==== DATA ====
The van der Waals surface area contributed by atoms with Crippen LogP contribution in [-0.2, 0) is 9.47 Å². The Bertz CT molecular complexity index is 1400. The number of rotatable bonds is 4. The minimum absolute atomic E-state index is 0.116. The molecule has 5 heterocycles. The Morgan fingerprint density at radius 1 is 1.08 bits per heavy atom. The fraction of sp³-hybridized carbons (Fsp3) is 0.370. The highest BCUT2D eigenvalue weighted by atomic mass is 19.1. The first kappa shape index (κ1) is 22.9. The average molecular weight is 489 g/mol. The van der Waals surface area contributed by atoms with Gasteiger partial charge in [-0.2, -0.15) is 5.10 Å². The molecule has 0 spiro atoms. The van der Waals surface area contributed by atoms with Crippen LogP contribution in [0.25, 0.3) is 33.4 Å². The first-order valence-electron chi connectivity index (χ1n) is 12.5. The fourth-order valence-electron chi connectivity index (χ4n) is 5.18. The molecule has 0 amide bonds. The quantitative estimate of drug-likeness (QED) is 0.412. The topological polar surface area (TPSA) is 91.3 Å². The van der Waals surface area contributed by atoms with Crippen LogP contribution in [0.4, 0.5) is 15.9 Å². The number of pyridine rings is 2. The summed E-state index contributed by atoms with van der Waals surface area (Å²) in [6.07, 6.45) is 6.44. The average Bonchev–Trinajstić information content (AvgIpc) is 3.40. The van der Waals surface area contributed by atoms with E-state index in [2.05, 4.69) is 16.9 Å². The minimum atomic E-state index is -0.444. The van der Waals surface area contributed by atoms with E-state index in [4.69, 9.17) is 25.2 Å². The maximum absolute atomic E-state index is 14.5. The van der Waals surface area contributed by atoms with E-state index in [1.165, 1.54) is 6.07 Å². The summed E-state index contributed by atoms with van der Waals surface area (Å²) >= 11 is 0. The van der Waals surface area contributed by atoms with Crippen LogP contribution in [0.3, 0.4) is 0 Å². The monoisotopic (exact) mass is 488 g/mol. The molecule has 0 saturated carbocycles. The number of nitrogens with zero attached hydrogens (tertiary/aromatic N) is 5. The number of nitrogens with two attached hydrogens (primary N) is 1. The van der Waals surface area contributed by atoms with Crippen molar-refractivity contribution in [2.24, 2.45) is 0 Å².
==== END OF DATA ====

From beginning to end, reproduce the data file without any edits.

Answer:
The van der Waals surface area contributed by atoms with Crippen LogP contribution in [-0.2, 0) is 9.47 Å². The Bertz CT molecular complexity index is 1400. The number of rotatable bonds is 4. The minimum absolute atomic E-state index is 0.116. The molecule has 5 heterocycles. The Morgan fingerprint density at radius 1 is 1.08 bits per heavy atom. The fraction of sp³-hybridized carbons (Fsp3) is 0.370. The highest BCUT2D eigenvalue weighted by atomic mass is 19.1. The first kappa shape index (κ1) is 22.9. The average molecular weight is 489 g/mol. The van der Waals surface area contributed by atoms with Gasteiger partial charge in [-0.2, -0.15) is 5.10 Å². The molecule has 0 spiro atoms. The van der Waals surface area contributed by atoms with Crippen LogP contribution in [0.25, 0.3) is 33.4 Å². The first-order valence-electron chi connectivity index (χ1n) is 12.5. The fourth-order valence-electron chi connectivity index (χ4n) is 5.18. The molecule has 0 amide bonds. The quantitative estimate of drug-likeness (QED) is 0.412. The topological polar surface area (TPSA) is 91.3 Å². The van der Waals surface area contributed by atoms with Crippen LogP contribution in [0.4, 0.5) is 15.9 Å². The number of pyridine rings is 2. The summed E-state index contributed by atoms with van der Waals surface area (Å²) in [6.07, 6.45) is 6.44. The average Bonchev–Trinajstić information content (AvgIpc) is 3.40. The van der Waals surface area contributed by atoms with E-state index in [2.05, 4.69) is 16.9 Å². The minimum atomic E-state index is -0.444. The van der Waals surface area contributed by atoms with E-state index in [4.69, 9.17) is 25.2 Å². The maximum absolute atomic E-state index is 14.5. The van der Waals surface area contributed by atoms with E-state index in [1.165, 1.54) is 6.07 Å². The summed E-state index contributed by atoms with van der Waals surface area (Å²) >= 11 is 0. The van der Waals surface area contributed by atoms with Crippen LogP contribution in [0.3, 0.4) is 0 Å². The monoisotopic (exact) mass is 488 g/mol. The molecule has 0 saturated carbocycles. The number of nitrogens with zero attached hydrogens (tertiary/aromatic N) is 5. The number of nitrogens with two attached hydrogens (primary N) is 1. The van der Waals surface area contributed by atoms with Crippen molar-refractivity contribution in [2.24, 2.45) is 0 Å².